Tottenham Hotspur fans have been attacked in a bar in the French city of Lyon on the eve of their side’s Europa League tie.
Three supporters were taken to hospital after a group of men wearing balaclavas smashed the Smoking Dog Pub’s windows. Other fans were hurt by flying glass.
Lyon-based journalist Alexander Aucott said the windows were smashed with tables and chairs from another bar.
The Foreign Office later confirmed it was looking into reports of the attack.
It took place nearly 24 hours before the match, in the last-32 stage of the tournament.
Tottenham won the first-leg of the tie 2-1 at their White Hart Lane ground last Thursday.
Sports journalist Christian Radnedge, a Tottenham fan, who was in the bar – an English-style pub – told BBC Radio 5 live the men gave Nazi salutes before launching the attack.
He said he did not believe the men were Lyon fans.
Among other things, a lit flare is understood to have been thrown into the bar, which was filled with up to 150 fans, landlord Dave Eales, originally from Nottinghamshire, said.
“The front of the pub, which is made up of reinforced glass, was attacked by 20 to 25 people,” he said.
“They threw projectiles through the windows. There was a stand-off. They didn’t get into the bar. Then it calmed down.
“[But] then they came back a second time and it all started again. There were three injured Tottenham fans taken away by ambulance.
“One of them had a head injury. I’m not sure how bad it was.”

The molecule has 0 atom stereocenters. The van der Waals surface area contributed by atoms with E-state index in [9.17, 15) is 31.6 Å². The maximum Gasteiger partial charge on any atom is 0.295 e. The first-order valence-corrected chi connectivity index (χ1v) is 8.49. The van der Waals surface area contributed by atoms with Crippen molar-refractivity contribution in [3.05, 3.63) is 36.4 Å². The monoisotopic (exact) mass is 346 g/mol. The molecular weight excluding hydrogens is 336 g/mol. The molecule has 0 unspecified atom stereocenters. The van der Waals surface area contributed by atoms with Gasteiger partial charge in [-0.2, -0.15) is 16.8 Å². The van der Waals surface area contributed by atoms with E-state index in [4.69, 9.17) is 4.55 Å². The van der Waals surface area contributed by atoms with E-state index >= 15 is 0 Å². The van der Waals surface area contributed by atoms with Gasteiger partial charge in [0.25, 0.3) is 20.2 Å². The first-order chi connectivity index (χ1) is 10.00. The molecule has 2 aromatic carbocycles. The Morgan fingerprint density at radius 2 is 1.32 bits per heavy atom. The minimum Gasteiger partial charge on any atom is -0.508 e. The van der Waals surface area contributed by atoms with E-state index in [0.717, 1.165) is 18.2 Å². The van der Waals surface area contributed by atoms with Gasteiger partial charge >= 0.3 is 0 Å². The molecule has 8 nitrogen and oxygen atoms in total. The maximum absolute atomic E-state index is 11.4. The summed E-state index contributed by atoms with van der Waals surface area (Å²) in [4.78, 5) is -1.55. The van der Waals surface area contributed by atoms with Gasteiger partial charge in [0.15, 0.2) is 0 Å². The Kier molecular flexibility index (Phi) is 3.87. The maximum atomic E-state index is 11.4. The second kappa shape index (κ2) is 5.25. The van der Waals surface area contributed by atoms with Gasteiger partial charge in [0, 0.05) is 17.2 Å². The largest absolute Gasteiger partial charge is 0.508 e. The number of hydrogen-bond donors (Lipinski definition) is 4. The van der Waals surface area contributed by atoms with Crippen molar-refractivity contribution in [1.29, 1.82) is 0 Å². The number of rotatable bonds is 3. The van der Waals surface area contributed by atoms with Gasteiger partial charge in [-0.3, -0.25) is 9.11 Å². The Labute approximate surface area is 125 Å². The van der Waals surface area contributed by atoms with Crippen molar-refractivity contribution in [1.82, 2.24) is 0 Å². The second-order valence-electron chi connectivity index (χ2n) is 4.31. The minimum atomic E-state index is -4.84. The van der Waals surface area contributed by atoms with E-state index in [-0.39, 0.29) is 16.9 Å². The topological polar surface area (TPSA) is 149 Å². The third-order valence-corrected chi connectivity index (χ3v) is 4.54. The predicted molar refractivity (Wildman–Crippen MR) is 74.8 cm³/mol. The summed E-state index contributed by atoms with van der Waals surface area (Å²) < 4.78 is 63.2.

A club spokesman said a group of about 50 people had confronted fans.
“The situation was dealt with and arrests were made within the hour. Three fans sustained minor injuries and received prompt medical assistance,” he added.
“Spurs officials and stewards will be in the city throughout the day, along with matchday French police ahead of kick-off.”
Labour MP for Tottenham David Lammy has called for a review of security surrounding fans, particularly when they are travelling in Europe.
He said: “We need to be sure that clubs like Spurs which are inclusive are not now subjected to attacks in this way.”
In November, Tottenham fans were targeted in an attack in Rome – apparently with an anti-Semitic motive – ahead of the club’s match with Lazio.
“Rome was fresh in everyone’s minds,” said Mr Radnedge. “Everyone realised this was serious.
“They left and then we thought that was it, but five minutes later it started again.
“The intruders did not get into the bar because it was full of Spurs fans.”
Police in Lyon did not provide any details of the events at the bar when contacted by the BBC.